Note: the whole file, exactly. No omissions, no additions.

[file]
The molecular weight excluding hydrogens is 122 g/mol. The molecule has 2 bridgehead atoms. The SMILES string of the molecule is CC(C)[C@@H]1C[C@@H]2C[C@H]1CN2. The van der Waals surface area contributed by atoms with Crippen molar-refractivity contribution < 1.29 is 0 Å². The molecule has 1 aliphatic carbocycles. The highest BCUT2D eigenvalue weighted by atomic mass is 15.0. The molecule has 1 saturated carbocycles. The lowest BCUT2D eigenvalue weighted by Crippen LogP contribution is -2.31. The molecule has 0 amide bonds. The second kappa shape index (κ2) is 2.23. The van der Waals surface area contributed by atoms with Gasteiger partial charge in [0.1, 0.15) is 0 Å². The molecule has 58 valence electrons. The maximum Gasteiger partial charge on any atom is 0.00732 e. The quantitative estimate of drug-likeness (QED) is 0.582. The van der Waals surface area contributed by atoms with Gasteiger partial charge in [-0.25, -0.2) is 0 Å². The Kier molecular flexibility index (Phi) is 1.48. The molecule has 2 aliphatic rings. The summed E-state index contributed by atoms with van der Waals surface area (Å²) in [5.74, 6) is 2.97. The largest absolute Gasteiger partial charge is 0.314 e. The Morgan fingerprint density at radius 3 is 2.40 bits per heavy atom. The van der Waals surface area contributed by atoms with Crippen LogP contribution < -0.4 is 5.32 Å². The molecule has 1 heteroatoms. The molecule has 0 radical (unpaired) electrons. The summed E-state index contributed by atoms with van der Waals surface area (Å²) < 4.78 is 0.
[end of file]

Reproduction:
The molecular weight excluding hydrogens is 122 g/mol. The molecule has 2 bridgehead atoms. The SMILES string of the molecule is CC(C)[C@@H]1C[C@@H]2C[C@H]1CN2. The van der Waals surface area contributed by atoms with Crippen molar-refractivity contribution < 1.29 is 0 Å². The molecule has 1 aliphatic carbocycles. The highest BCUT2D eigenvalue weighted by atomic mass is 15.0. The molecule has 1 saturated carbocycles. The lowest BCUT2D eigenvalue weighted by Crippen LogP contribution is -2.31. The molecule has 0 amide bonds. The second kappa shape index (κ2) is 2.23. The van der Waals surface area contributed by atoms with Gasteiger partial charge in [0.1, 0.15) is 0 Å². The molecule has 58 valence electrons. The maximum Gasteiger partial charge on any atom is 0.00732 e. The quantitative estimate of drug-likeness (QED) is 0.582. The van der Waals surface area contributed by atoms with Gasteiger partial charge in [-0.25, -0.2) is 0 Å². The Kier molecular flexibility index (Phi) is 1.48. The molecule has 2 aliphatic rings. The summed E-state index contributed by atoms with van der Waals surface area (Å²) in [5.74, 6) is 2.97. The largest absolute Gasteiger partial charge is 0.314 e. The Morgan fingerprint density at radius 3 is 2.40 bits per heavy atom. The van der Waals surface area contributed by atoms with Crippen LogP contribution < -0.4 is 5.32 Å². The molecule has 1 heteroatoms. The molecule has 0 radical (unpaired) electrons. The summed E-state index contributed by atoms with van der Waals surface area (Å²) < 4.78 is 0.